(Ping! Zine Issue 60) – Network administrators have known for a long time that firewalls and intrusion prevention systems (IPS) aren’t enough to stop today’s sophisticated network attacks. In fact, studies have shown that in 32 percent of distributed denial-of-service (DDoS) attacks, the firewall or the IPS became the bottleneck that slowed network performance to a crawl.
To combat new threats, enterprises are working to create better network and mobile device management security solutions that provide a more integrated approach to security. Within this framework, many research organizations are recommending a transition that incorporates context-aware security.
Why Firewalls Aren’t Getting the Job Done
Unfortunately, the vast majority of successful attacks are client-side; in other words, an end user runs something that he or she shouldn’t. In these cases, a firewall designed to prevent external attacks doesn’t help at all. Also, most applications that are developed today work over ports 80 and 443, which can’t be blocked.
Additionally, most firewall policies are poorly maintained. Most don’t have up-to-date firmware, and because firewalls can often disrupt many legitimate operations, most of them have been opened and not reconfigured. An average firewall can produce thousands of warnings per hour, and no admin has time to review logs at that volume.
Firewalls and IPSs will be components of a security system as long as desktop and laptop computers are being used. However, as the world becomes more mobile, PCs are giving way to tablets, smartphones and other devices such as computer-enabled televisions. These devices won’t use firewalls because end users don’t have the skills to configure them. Also, perimeter firewalls around a network have little value when the network is being accessed by a large number of infected mobile devices.
Context-Aware Security: Clearing the Noise
When applying context-aware security, network administrators consider contextual information in making security decisions. When information from a certain source tries to access the network, the attempt occurs in a certain context, such as time of day and location. The attempt at access also considers the identity and reputation of the source. In other words, instead of trying to go through every log generated by a firewall, context-aware security filters the information and allows admins to pinpoint the sources of attacks based on context.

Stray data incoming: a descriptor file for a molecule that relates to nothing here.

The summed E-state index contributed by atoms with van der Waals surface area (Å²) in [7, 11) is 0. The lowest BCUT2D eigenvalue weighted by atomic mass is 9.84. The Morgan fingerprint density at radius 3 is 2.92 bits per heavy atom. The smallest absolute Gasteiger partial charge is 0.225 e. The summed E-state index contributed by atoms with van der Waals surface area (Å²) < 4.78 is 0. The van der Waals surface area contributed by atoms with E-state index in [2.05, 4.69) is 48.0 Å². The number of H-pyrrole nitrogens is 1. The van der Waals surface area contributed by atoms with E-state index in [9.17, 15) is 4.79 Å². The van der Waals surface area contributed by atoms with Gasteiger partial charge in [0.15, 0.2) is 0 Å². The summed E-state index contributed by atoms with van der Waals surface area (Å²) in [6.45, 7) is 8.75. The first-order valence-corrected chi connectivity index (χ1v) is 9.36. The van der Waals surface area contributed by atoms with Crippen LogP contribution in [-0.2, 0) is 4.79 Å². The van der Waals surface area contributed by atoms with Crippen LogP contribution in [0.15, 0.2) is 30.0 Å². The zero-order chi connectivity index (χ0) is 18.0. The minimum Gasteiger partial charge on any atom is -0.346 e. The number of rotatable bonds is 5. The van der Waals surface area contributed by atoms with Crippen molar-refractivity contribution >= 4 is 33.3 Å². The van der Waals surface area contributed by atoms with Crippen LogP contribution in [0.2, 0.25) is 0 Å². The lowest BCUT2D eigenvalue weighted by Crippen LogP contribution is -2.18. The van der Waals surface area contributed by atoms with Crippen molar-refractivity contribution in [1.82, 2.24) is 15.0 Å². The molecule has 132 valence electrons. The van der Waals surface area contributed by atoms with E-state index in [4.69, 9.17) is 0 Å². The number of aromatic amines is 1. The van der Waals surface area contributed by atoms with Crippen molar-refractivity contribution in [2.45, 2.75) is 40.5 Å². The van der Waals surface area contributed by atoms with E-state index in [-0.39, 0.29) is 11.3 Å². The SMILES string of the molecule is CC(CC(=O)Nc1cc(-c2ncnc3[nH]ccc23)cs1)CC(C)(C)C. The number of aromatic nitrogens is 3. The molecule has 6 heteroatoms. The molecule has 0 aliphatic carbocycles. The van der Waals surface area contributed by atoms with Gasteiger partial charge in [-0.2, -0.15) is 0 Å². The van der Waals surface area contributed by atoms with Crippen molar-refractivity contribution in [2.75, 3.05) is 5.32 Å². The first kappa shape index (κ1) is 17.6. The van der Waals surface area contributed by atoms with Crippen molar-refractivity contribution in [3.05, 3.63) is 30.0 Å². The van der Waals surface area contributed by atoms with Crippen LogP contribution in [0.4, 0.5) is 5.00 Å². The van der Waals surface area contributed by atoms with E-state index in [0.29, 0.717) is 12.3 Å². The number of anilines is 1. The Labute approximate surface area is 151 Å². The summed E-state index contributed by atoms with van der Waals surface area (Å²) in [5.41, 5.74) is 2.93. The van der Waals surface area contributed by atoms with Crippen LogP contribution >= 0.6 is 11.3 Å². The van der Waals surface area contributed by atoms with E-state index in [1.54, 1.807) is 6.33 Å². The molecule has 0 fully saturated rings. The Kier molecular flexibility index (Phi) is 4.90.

Through context-aware analysis, admins can develop risk management policies. Characteristics like network topology, the business value of an asset under attack or the current policies around firewalls can help organizations choose which high-risk or high-value systems to shut down or protect in the event of an attack. Solutions like security event information management (SEIM) systems can build context-aware security by helping to monitor the millions of log records and messages that security edge devices can generate. They can also be integral when a company wants to prosecute the perpetrator of an attack.
Implementing Context-Aware Security
An effective context-aware security policy starts with an effective risk assessment. As organizations transition to the cloud to store huge amounts of data, they trade some security for increased storage space, better access and lower capital expenses. Some types of data need more protection than others, so having a baseline contextual knowledge of how, when, where and who accesses the data will help to identify attacks or unauthorized access before it gets underway.
For starters, data should be classified according to sensitivity. Then, the identity and access management infrastructure needs to be made context-aware. Location awareness, for instance, could involve using GPS to locate a user of an edge device. Federated identity management, device certificates, mobile device management and network access control can also be parts of an integrated, context-aware security solution offering different levels of protection depending on the sensitivity of data.
Admins also need clear visibility on what network users are doing. Users, their devices, data and applications on the network provide the context for an enterprise’s security policies. Once admins know the typical patterns that an enterprise experiences, they can recognize attacks in their early stages. For instance, when a computer is trying to connect itself to a large number of servers at an unusual time of day, admins can recognize that a potential attack is underway.
Not every attack can be prevented, but enterprises can no longer assume that a one-size-fits-all solution is going to prevent every attack. An understanding of how the network should look on a normal day and applying that knowledge to create effective security policies is the heart of the context-aware security approach.